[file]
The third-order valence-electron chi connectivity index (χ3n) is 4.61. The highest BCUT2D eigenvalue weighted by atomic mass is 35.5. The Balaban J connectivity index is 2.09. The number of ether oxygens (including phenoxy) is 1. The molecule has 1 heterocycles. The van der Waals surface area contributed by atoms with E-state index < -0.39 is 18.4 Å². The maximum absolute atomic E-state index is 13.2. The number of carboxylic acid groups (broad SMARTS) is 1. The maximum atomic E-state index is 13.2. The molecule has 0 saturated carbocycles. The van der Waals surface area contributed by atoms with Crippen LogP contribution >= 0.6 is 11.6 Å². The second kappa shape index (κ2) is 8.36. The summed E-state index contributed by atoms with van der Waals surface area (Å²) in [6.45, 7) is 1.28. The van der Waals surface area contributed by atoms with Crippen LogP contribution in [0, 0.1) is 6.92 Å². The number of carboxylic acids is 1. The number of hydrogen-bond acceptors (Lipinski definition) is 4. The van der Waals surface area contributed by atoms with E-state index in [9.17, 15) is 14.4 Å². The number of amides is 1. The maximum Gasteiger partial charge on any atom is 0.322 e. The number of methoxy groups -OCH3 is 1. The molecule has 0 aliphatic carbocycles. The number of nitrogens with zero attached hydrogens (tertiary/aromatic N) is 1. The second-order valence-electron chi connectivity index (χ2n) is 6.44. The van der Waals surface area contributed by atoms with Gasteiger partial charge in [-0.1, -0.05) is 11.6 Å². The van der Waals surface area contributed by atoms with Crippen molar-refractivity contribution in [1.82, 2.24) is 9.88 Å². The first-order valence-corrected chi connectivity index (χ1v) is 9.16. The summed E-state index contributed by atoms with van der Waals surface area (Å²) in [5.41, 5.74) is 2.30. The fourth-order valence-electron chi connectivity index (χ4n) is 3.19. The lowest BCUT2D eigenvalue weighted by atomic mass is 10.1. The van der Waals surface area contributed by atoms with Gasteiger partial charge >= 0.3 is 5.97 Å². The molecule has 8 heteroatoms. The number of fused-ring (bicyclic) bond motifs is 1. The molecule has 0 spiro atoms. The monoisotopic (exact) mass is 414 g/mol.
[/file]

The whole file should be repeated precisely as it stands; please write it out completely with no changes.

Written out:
The third-order valence-electron chi connectivity index (χ3n) is 4.61. The highest BCUT2D eigenvalue weighted by atomic mass is 35.5. The Balaban J connectivity index is 2.09. The number of ether oxygens (including phenoxy) is 1. The molecule has 1 heterocycles. The van der Waals surface area contributed by atoms with E-state index < -0.39 is 18.4 Å². The maximum absolute atomic E-state index is 13.2. The number of carboxylic acid groups (broad SMARTS) is 1. The maximum atomic E-state index is 13.2. The molecule has 0 saturated carbocycles. The van der Waals surface area contributed by atoms with Crippen LogP contribution >= 0.6 is 11.6 Å². The second kappa shape index (κ2) is 8.36. The summed E-state index contributed by atoms with van der Waals surface area (Å²) in [6.45, 7) is 1.28. The van der Waals surface area contributed by atoms with Crippen LogP contribution in [0, 0.1) is 6.92 Å². The number of carboxylic acids is 1. The number of hydrogen-bond acceptors (Lipinski definition) is 4. The van der Waals surface area contributed by atoms with E-state index in [9.17, 15) is 14.4 Å². The number of amides is 1. The maximum Gasteiger partial charge on any atom is 0.322 e. The number of methoxy groups -OCH3 is 1. The molecule has 0 aliphatic carbocycles. The number of nitrogens with zero attached hydrogens (tertiary/aromatic N) is 1. The second-order valence-electron chi connectivity index (χ2n) is 6.44. The van der Waals surface area contributed by atoms with Gasteiger partial charge in [-0.1, -0.05) is 11.6 Å². The van der Waals surface area contributed by atoms with Crippen molar-refractivity contribution in [1.82, 2.24) is 9.88 Å². The first-order valence-corrected chi connectivity index (χ1v) is 9.16. The summed E-state index contributed by atoms with van der Waals surface area (Å²) in [5.41, 5.74) is 2.30. The fourth-order valence-electron chi connectivity index (χ4n) is 3.19. The lowest BCUT2D eigenvalue weighted by atomic mass is 10.1. The van der Waals surface area contributed by atoms with Gasteiger partial charge >= 0.3 is 5.97 Å². The molecule has 8 heteroatoms. The number of fused-ring (bicyclic) bond motifs is 1. The molecule has 0 spiro atoms. The monoisotopic (exact) mass is 414 g/mol.